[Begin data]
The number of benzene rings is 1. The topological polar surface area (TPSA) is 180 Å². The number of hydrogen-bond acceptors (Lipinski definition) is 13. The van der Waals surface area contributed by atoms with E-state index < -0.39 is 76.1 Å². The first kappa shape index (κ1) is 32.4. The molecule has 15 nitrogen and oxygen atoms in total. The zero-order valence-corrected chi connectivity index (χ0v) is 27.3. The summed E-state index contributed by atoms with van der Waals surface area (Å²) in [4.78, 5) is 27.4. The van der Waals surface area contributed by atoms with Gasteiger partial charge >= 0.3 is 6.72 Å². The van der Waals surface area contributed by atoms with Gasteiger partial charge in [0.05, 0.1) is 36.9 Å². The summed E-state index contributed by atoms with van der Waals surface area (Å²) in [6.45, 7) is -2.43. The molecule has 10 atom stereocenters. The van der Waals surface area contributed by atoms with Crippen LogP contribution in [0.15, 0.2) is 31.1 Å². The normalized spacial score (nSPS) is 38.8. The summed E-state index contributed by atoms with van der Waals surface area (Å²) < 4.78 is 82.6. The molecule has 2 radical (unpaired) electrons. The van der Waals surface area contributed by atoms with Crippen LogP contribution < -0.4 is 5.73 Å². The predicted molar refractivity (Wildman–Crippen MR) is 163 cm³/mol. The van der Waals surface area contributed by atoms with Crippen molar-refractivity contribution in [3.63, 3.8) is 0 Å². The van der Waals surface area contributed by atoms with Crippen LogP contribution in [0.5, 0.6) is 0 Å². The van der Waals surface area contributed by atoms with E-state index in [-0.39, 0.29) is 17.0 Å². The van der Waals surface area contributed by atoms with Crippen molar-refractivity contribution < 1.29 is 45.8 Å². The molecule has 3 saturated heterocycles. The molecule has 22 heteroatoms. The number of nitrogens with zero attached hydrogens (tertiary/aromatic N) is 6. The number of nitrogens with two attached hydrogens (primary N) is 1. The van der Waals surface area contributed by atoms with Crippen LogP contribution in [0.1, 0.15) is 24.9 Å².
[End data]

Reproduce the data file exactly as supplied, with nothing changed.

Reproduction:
The number of benzene rings is 1. The topological polar surface area (TPSA) is 180 Å². The number of hydrogen-bond acceptors (Lipinski definition) is 13. The van der Waals surface area contributed by atoms with E-state index < -0.39 is 76.1 Å². The first kappa shape index (κ1) is 32.4. The molecule has 15 nitrogen and oxygen atoms in total. The zero-order valence-corrected chi connectivity index (χ0v) is 27.3. The summed E-state index contributed by atoms with van der Waals surface area (Å²) in [4.78, 5) is 27.4. The van der Waals surface area contributed by atoms with Gasteiger partial charge >= 0.3 is 6.72 Å². The van der Waals surface area contributed by atoms with Gasteiger partial charge in [0.05, 0.1) is 36.9 Å². The summed E-state index contributed by atoms with van der Waals surface area (Å²) in [6.45, 7) is -2.43. The molecule has 10 atom stereocenters. The van der Waals surface area contributed by atoms with Crippen LogP contribution in [0.15, 0.2) is 31.1 Å². The normalized spacial score (nSPS) is 38.8. The summed E-state index contributed by atoms with van der Waals surface area (Å²) < 4.78 is 82.6. The molecule has 2 radical (unpaired) electrons. The van der Waals surface area contributed by atoms with Crippen LogP contribution < -0.4 is 5.73 Å². The predicted molar refractivity (Wildman–Crippen MR) is 163 cm³/mol. The van der Waals surface area contributed by atoms with Crippen molar-refractivity contribution in [3.63, 3.8) is 0 Å². The van der Waals surface area contributed by atoms with Crippen LogP contribution in [0.5, 0.6) is 0 Å². The van der Waals surface area contributed by atoms with E-state index in [-0.39, 0.29) is 17.0 Å². The van der Waals surface area contributed by atoms with Crippen molar-refractivity contribution < 1.29 is 45.8 Å². The molecule has 3 saturated heterocycles. The molecule has 22 heteroatoms. The number of nitrogens with zero attached hydrogens (tertiary/aromatic N) is 6. The number of nitrogens with two attached hydrogens (primary N) is 1. The van der Waals surface area contributed by atoms with Crippen LogP contribution in [0.1, 0.15) is 24.9 Å².